In 1975, in response to the first OPEC oil shock, Congress enacted fuel-economy standards for new cars sold in the U.S. Vehicle producers-- domestic and foreign-- were required to achieve a minimum Corporate Average Fuel Economy (CAFE) performance of 27.5 miles per gallon (an average of a manufacturer's entire new-car fleet) by the 1985 model year. Congress chose this regulatory strategy instead of economic incentives in part because it was committed--rightly or wrongly--to price controls to cushion consumers from rising oil prices. Despite the desire to reduce our country's reliance on foreign oil, the view of this article is that CAFE is not a sound energy-conservation policy. Issues such as decreased safety in lighter vehicles are discussed.

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  • Corporate Authors:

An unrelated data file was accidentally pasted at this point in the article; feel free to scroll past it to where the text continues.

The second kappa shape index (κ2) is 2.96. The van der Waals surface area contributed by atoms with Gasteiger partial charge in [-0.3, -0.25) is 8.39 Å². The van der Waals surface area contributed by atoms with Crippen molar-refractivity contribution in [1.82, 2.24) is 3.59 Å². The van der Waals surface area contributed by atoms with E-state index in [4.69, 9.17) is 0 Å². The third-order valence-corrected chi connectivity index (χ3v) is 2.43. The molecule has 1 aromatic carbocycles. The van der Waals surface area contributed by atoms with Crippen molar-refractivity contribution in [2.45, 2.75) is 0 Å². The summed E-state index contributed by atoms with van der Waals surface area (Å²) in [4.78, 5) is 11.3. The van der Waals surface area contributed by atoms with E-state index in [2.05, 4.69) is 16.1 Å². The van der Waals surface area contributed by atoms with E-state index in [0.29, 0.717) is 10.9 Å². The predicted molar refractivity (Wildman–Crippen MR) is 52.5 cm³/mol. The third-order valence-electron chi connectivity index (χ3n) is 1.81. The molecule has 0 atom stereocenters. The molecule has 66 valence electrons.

American Enterprise Institute for Public Policy Research

    1150 17th Street, NW
    Washington, DC  United States  20036
  • Authors:
    • Crandall, R W
    • Graham, J D
  • Publication Date: 1991-3


  • English

Media Info

  • Pagination: p. 68-69
  • Serial:
    • American Enterprise
    • Volume: 2
    • Issue Number: 314
    • Publisher: American Enterprise Institute for Public Policy Research
    • ISSN: 1047-3572

Subject/Index Terms

Filing Info

  • Accession Number: 00728965
  • Record Type: Publication
  • Files: TRIS
  • Created Date: Dec 2 1996 12:00AM